India and the US are planning to revitalise a defence technology sharing pact by putting several new ideas on the table, including a focus on startups, the possibility of exports to identified third nations and focusing on practical industry partnerships.
The India US Defence Technology and Trade Initiative (DTTI) signed in 2012 was aimed at identifying and promoting major joint development and manufacturing projects for the defence forces but hasn’t yielded any major results.
Among the ambitious projects identified under the pact was a plan to share jet engine technology, an initiative that has floundered given a strict export control regime in the US and the lack of a strong business case from the Indian side.
Sources told ET that the next meeting of the pact planned in the capital on Thursday between Ellen M Lord, undersecretary of Defense for Acquisition and Sustainment and Subhash Chandra, secretary Defence Production, will look at fresh ideas to take things forward, including setting up of an industry forum that can identify and suggest practical projects that can be taken up in the future.
There have been strong suggestions from the industry to set up a Defence Industry Advisory Committee (DIAC) under the pact that will be able to supplement government efforts to promote technology sharing, but there has been reluctance from the US to take it up.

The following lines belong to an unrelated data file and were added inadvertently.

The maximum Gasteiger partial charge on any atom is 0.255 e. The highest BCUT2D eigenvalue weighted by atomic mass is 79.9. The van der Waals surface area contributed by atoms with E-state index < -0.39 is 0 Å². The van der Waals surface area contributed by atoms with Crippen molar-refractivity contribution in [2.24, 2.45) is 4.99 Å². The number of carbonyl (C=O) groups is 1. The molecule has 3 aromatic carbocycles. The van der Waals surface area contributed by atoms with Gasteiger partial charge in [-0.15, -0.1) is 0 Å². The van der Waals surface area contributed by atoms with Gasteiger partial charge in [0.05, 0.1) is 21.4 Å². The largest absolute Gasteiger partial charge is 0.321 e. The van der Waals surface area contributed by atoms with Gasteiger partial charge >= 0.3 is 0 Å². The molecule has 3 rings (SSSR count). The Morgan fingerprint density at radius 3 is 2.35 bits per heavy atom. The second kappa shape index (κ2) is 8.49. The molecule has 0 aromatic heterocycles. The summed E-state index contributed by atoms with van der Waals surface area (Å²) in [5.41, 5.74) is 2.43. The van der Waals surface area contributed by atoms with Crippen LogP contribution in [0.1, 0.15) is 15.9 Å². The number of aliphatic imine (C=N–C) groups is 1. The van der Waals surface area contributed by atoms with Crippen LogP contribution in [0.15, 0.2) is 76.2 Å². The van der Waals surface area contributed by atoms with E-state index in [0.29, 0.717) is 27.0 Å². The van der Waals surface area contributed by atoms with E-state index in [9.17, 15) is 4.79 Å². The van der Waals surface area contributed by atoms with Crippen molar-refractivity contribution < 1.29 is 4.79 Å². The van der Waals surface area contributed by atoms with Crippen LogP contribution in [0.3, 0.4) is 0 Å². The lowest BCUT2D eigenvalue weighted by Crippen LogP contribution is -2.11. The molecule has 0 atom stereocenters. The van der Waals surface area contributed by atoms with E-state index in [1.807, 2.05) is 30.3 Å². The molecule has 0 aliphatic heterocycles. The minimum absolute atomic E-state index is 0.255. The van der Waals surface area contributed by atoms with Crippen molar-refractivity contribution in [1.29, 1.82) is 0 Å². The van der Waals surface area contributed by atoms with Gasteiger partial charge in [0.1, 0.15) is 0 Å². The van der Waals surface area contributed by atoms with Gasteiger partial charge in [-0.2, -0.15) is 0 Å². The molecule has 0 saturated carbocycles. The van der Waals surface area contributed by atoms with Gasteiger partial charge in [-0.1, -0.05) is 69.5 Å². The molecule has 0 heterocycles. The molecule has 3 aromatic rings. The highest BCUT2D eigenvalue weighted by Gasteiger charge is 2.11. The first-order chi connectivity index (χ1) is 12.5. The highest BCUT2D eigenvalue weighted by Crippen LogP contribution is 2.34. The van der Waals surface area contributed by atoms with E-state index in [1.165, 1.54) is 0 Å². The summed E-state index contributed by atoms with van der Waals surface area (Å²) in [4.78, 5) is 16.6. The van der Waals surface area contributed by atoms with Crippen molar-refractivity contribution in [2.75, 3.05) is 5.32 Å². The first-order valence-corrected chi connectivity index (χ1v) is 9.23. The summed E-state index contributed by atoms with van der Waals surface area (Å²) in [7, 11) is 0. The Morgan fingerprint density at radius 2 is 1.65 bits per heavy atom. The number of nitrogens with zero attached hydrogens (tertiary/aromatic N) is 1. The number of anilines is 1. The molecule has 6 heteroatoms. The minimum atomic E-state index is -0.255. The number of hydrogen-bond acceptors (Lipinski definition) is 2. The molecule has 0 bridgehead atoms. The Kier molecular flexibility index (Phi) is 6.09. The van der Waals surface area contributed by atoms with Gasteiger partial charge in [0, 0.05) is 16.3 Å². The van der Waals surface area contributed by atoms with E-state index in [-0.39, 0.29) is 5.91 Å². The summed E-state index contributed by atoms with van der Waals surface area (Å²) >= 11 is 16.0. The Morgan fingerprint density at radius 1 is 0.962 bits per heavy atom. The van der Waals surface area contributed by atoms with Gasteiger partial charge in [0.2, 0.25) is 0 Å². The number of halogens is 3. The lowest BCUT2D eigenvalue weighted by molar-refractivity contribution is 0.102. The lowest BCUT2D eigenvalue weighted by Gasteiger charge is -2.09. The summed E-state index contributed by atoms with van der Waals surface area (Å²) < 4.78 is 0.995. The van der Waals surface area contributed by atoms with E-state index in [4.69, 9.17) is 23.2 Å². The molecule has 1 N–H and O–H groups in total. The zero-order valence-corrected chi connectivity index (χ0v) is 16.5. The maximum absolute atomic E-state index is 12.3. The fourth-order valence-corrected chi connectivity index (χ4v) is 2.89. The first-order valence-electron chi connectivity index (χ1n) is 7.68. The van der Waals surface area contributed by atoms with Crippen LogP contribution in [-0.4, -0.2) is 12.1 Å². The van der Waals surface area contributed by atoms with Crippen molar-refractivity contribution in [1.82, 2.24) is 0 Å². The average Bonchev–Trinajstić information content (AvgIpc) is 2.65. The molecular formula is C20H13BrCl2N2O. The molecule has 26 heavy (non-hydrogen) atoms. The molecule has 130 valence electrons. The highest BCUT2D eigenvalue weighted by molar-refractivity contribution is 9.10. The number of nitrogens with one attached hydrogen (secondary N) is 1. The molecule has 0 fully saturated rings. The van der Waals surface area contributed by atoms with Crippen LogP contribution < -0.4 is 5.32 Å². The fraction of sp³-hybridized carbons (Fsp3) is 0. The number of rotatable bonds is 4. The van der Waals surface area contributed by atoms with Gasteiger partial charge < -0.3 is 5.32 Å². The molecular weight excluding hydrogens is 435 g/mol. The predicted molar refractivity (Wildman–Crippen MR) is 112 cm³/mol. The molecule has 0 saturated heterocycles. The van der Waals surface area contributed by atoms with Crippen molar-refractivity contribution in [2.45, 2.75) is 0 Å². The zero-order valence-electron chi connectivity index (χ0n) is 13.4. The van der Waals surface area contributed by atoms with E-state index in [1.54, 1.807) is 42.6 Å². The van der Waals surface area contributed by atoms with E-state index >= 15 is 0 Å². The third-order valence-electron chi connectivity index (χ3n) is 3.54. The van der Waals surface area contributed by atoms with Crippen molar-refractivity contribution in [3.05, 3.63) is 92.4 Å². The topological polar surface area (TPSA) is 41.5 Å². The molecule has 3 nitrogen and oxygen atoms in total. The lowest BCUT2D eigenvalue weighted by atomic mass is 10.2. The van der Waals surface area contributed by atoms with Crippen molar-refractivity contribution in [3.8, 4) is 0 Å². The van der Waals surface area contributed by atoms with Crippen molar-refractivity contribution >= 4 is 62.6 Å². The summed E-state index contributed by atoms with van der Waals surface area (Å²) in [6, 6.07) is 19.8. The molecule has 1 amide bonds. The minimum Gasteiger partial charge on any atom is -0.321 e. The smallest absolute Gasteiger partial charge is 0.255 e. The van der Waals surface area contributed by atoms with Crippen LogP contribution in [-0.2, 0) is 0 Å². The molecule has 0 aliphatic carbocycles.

Sources said that a focus on startups is likely to enable US-based research labs to work in coordination with Indian companies for cutting edge defence technologies. In addition, the two sides will also discuss the possibility of jointly developing systems for approved third nations to pursue export opportunities.
The two sides are also likely to identify projects for cooperation in the field of space technology.
As reported by ET, an industrial security pact between India and the US has been finalised and is set to be formally inked shortly – enabling US military manufacturers to share high-end technology with their Indian partners.
Before the meeting, Ellen M Lord described India as a major defence partner and said that bilateral military trade has reached an estimated $18 billion this year, starting from virtually zero in 2008. “The United States is committed to strengthening its partnership with India while furthering military-to-military relationships and cooperation… United States and India are working bilaterally and in cooperation with other like-minded partners to advance our shared vision for the Indo-Pacific,” Lord said.